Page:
Even though IIS 7 with its new XML-based configuration settings has been around for a while, I was going through some old directories on one of my computers the other day and I stumbled across an image that I had labeled “Metabase Corruption.” I have kept that image around for the past decade or so because it’s one of the few actual examples of metabase corruption that I have actually verified, although there have definitely been more cases than just the ones that I have seen. But I thought that it might make for a good blog entry to explain the origins of the term “Metabase Corruption” and what that means to you if you’re using a version of IIS that is earlier than IIS 7.
A brief history of the IIS metabase and metabase editors
Many years ago I was working in the Microsoft Product Support Services (PSS) group, where I provided support for enterprise-level customers that were using IIS versions 1.0 through 6.0. The early versions of IIS, (versions 1.0 through 3.0), stored all of their settings in the registry. This was fine for that period of time, but it didn’t scale well and for several other reasons it was cumbersome to deal with. Just to bring back some nightmares, here’s an image of the IIS 3.0 manager:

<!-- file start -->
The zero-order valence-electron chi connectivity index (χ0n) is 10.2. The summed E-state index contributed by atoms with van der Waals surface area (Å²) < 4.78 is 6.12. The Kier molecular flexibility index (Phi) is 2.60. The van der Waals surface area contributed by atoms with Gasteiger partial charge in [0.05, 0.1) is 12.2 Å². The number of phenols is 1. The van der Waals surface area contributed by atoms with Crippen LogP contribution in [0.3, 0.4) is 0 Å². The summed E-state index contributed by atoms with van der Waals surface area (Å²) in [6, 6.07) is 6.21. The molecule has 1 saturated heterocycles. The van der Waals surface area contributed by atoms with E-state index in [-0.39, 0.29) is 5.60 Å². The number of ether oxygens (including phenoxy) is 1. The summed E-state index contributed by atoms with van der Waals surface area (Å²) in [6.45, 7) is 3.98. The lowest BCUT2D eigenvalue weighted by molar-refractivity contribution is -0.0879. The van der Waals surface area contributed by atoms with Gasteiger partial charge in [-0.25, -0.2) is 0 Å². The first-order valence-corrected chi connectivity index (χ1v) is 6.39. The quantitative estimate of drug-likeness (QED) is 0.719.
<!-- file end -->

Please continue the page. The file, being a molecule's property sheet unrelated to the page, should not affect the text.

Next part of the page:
When IIS 4.0 was released, it introduced the “metabase,” which was a proprietary database that stored all of the metadata for IIS, and all of that information was physically stored in a file that was named metabase.bin. The metabase scaled considerably better than the registry, but it introduced several other problems. The biggest problem was that the metabase was something of a “black box” for end users – all of your settings were stored in the metabase, and the only way to get to those settings was through the IIS Manager or by using unsupported command-line tools. The next big problem was that the metabase wasn’t portable – you couldn’t copy the metabase from one computer to another. (If you tried you would quickly realize that you just killed IIS.) When the IIS 4.0 Resource Kit was released it introduced MetaEdit 1.0, which was an editor for the metabase that looked like RegEdit, but it crashed so often that it really wasn’t useful.
During the Windows 2000 timeframe I took over the MetaEdit code base and I created MetaEdit 2.0, which was released with the Windows 2000 Resource Kit. I fixed all of the stability problems from MetaEdit 1.0 and I added export/import functionality so that users could copy sections of the metabase between servers. Actually, I wrote MetaEdit before Microsoft stopped adding Easter Eggs to software, so there’s a small Easter Egg in the Help::About for MetaEdit that you can find by holding down Shift-Ctrl-Alt and double-clicking the icon – you first see a photo of Bill Gates and then you see a photo of me from the days when I had longer hair…
I released a couple of patches to MetaEdit over the years, and the last version that I released is version 2.2, which you can download through the following URL: